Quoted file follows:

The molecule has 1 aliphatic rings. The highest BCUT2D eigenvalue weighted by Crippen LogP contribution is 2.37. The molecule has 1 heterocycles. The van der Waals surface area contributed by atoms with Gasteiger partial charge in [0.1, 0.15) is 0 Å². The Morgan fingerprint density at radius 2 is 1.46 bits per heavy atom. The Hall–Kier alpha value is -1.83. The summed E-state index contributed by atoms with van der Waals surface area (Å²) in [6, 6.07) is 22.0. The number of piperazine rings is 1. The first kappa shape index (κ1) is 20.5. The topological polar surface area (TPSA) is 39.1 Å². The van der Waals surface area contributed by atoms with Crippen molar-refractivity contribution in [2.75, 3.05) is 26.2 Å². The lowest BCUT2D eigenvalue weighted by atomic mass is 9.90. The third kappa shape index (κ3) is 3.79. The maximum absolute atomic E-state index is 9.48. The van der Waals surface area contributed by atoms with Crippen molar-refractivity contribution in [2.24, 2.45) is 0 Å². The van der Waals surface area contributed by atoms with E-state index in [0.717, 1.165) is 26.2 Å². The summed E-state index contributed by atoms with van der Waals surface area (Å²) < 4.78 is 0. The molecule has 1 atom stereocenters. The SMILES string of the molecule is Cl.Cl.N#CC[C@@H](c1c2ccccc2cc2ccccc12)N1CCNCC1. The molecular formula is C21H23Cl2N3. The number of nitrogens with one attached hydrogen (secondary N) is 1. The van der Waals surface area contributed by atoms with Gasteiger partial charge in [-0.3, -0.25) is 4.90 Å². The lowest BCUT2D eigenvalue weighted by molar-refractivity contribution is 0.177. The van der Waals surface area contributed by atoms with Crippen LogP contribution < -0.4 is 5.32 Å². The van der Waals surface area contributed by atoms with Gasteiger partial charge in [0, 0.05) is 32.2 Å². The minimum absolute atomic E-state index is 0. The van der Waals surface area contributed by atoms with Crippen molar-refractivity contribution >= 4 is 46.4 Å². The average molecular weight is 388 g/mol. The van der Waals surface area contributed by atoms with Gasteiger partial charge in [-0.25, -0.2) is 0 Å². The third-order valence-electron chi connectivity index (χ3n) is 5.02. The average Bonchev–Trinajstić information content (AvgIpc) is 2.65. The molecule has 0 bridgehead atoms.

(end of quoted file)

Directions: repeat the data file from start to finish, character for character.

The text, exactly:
The molecule has 1 aliphatic rings. The highest BCUT2D eigenvalue weighted by Crippen LogP contribution is 2.37. The molecule has 1 heterocycles. The van der Waals surface area contributed by atoms with Gasteiger partial charge in [0.1, 0.15) is 0 Å². The Morgan fingerprint density at radius 2 is 1.46 bits per heavy atom. The Hall–Kier alpha value is -1.83. The summed E-state index contributed by atoms with van der Waals surface area (Å²) in [6, 6.07) is 22.0. The number of piperazine rings is 1. The first kappa shape index (κ1) is 20.5. The topological polar surface area (TPSA) is 39.1 Å². The van der Waals surface area contributed by atoms with Crippen molar-refractivity contribution in [2.75, 3.05) is 26.2 Å². The lowest BCUT2D eigenvalue weighted by atomic mass is 9.90. The third kappa shape index (κ3) is 3.79. The maximum absolute atomic E-state index is 9.48. The van der Waals surface area contributed by atoms with Crippen molar-refractivity contribution in [2.24, 2.45) is 0 Å². The van der Waals surface area contributed by atoms with E-state index in [0.717, 1.165) is 26.2 Å². The summed E-state index contributed by atoms with van der Waals surface area (Å²) < 4.78 is 0. The molecule has 1 atom stereocenters. The SMILES string of the molecule is Cl.Cl.N#CC[C@@H](c1c2ccccc2cc2ccccc12)N1CCNCC1. The molecular formula is C21H23Cl2N3. The number of nitrogens with one attached hydrogen (secondary N) is 1. The van der Waals surface area contributed by atoms with Gasteiger partial charge in [-0.3, -0.25) is 4.90 Å². The lowest BCUT2D eigenvalue weighted by molar-refractivity contribution is 0.177. The van der Waals surface area contributed by atoms with Crippen LogP contribution < -0.4 is 5.32 Å². The van der Waals surface area contributed by atoms with Gasteiger partial charge in [0, 0.05) is 32.2 Å². The minimum absolute atomic E-state index is 0. The van der Waals surface area contributed by atoms with Crippen molar-refractivity contribution >= 4 is 46.4 Å². The average molecular weight is 388 g/mol. The van der Waals surface area contributed by atoms with Gasteiger partial charge in [-0.25, -0.2) is 0 Å². The third-order valence-electron chi connectivity index (χ3n) is 5.02. The average Bonchev–Trinajstić information content (AvgIpc) is 2.65. The molecule has 0 bridgehead atoms.